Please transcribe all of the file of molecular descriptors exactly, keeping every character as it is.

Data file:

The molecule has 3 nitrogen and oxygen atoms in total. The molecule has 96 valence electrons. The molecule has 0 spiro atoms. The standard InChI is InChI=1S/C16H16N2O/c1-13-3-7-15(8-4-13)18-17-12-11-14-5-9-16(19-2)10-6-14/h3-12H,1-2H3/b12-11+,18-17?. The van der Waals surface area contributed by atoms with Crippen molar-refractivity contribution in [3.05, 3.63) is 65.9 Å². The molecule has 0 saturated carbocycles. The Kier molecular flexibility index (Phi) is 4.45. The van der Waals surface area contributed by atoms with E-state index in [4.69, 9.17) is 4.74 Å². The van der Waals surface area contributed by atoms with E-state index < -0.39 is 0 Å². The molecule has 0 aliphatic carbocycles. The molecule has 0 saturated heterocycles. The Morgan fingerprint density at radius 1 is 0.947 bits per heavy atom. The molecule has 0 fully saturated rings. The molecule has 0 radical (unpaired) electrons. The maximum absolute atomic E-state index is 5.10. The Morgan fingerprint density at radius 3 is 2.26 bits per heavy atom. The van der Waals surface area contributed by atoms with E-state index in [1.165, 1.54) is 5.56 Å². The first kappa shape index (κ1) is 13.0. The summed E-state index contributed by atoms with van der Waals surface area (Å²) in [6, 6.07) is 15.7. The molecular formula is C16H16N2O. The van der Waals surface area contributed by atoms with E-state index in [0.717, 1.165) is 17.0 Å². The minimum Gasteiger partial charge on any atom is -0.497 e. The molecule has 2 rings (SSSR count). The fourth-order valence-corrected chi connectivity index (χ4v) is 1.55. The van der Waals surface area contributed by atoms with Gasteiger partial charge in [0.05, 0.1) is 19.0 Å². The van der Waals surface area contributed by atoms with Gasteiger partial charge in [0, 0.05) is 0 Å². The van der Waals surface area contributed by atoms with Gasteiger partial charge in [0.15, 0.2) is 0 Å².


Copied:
The molecule has 3 nitrogen and oxygen atoms in total. The molecule has 96 valence electrons. The molecule has 0 spiro atoms. The standard InChI is InChI=1S/C16H16N2O/c1-13-3-7-15(8-4-13)18-17-12-11-14-5-9-16(19-2)10-6-14/h3-12H,1-2H3/b12-11+,18-17?. The van der Waals surface area contributed by atoms with Crippen molar-refractivity contribution in [3.05, 3.63) is 65.9 Å². The molecule has 0 saturated carbocycles. The Kier molecular flexibility index (Phi) is 4.45. The van der Waals surface area contributed by atoms with E-state index in [4.69, 9.17) is 4.74 Å². The van der Waals surface area contributed by atoms with E-state index < -0.39 is 0 Å². The molecule has 0 aliphatic carbocycles. The molecule has 0 saturated heterocycles. The Morgan fingerprint density at radius 1 is 0.947 bits per heavy atom. The molecule has 0 fully saturated rings. The molecule has 0 radical (unpaired) electrons. The maximum absolute atomic E-state index is 5.10. The Morgan fingerprint density at radius 3 is 2.26 bits per heavy atom. The van der Waals surface area contributed by atoms with E-state index in [1.165, 1.54) is 5.56 Å². The first kappa shape index (κ1) is 13.0. The summed E-state index contributed by atoms with van der Waals surface area (Å²) in [6, 6.07) is 15.7. The molecular formula is C16H16N2O. The van der Waals surface area contributed by atoms with E-state index in [0.717, 1.165) is 17.0 Å². The minimum Gasteiger partial charge on any atom is -0.497 e. The molecule has 2 rings (SSSR count). The fourth-order valence-corrected chi connectivity index (χ4v) is 1.55. The van der Waals surface area contributed by atoms with Gasteiger partial charge in [0.05, 0.1) is 19.0 Å². The van der Waals surface area contributed by atoms with Gasteiger partial charge in [0, 0.05) is 0 Å². The van der Waals surface area contributed by atoms with Gasteiger partial charge in [0.15, 0.2) is 0 Å².